• I made $47K a year and was trying to get a loan to buy this townhome in Los Angeles for $275K. I have $80K for down payment and a credit score of 695. Guess what, I was turned down by Wells Fargo for a loan, the officer told me based on my income and down payment, I shouldn’t buy anything that is over $200K….

    The townhouse is a 2 bedrooms 3 baths with direct 2 car garages attached in a relative good neighbourhood in Los Angeles, but I can’t get a loan to buy it even I have $80K for downpayment…. I don’t understand the logic… If I were the bank, I would loan $195K to someone like me to buy this townhome…. My broker couldn’t believe it…

    Well, banks are run by fools who have no idea what good investment vs bads are. This is why Wall Street are screwed up… What’s the risk to the bank for $195K? Nada!! If I can’t make mortgage payment, which will be cheaper than paying my $1400 a month rent I am paying right now, then what will the bank lose by foreclosing a townhome that can be sold easily for $275K ?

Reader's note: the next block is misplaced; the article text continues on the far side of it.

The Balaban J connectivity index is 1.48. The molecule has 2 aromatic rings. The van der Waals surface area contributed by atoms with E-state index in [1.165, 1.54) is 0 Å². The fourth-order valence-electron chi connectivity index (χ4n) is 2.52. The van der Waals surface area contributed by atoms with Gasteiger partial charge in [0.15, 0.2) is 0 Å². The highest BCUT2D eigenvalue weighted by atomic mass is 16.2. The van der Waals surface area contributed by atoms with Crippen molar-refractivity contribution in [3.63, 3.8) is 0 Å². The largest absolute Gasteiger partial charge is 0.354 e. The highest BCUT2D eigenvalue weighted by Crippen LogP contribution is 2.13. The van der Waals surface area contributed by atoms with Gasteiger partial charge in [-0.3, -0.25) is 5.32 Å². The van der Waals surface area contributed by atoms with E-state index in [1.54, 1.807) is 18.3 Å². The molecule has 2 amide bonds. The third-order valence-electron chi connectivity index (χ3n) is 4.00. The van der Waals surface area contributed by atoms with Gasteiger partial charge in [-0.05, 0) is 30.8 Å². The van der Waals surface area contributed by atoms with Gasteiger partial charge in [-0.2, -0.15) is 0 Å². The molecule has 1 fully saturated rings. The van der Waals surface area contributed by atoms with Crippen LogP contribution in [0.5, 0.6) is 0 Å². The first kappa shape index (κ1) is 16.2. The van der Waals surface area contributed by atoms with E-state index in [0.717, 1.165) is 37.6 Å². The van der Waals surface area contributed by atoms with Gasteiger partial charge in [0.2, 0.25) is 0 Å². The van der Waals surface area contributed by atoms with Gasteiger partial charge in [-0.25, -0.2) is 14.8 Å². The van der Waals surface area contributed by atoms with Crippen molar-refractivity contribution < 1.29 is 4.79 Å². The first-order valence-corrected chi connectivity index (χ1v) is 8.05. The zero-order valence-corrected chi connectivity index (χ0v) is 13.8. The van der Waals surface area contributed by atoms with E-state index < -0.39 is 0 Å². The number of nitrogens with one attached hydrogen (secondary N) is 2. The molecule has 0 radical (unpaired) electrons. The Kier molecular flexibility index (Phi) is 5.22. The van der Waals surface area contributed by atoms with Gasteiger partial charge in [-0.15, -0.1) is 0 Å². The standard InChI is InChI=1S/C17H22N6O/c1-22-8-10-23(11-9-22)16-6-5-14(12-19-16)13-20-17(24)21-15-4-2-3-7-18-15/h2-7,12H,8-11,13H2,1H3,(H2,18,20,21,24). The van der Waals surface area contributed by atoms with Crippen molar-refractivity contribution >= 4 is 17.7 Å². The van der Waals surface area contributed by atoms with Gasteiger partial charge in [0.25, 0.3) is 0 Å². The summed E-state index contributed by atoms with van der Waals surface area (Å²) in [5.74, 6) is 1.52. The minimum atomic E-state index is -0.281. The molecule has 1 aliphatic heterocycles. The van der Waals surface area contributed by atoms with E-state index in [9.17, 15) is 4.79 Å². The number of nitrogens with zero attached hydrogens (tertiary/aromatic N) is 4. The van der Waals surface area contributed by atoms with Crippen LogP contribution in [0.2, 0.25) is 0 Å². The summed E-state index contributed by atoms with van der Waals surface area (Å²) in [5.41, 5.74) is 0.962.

See, doesn’t this tell you how stupid banks are, no wonder they are losing money and not making… they have no sense about what is risky and what is not! Screw the banks!!!

  • Well it’s almost 4 years later and its coming home to roost. The FHA has come hat in hand to the Obama administration requesting a $1.7B bailout.

    http://www.housingwire.com/articles/27566-fha-bailout-pushes-federal-deficit-to-22b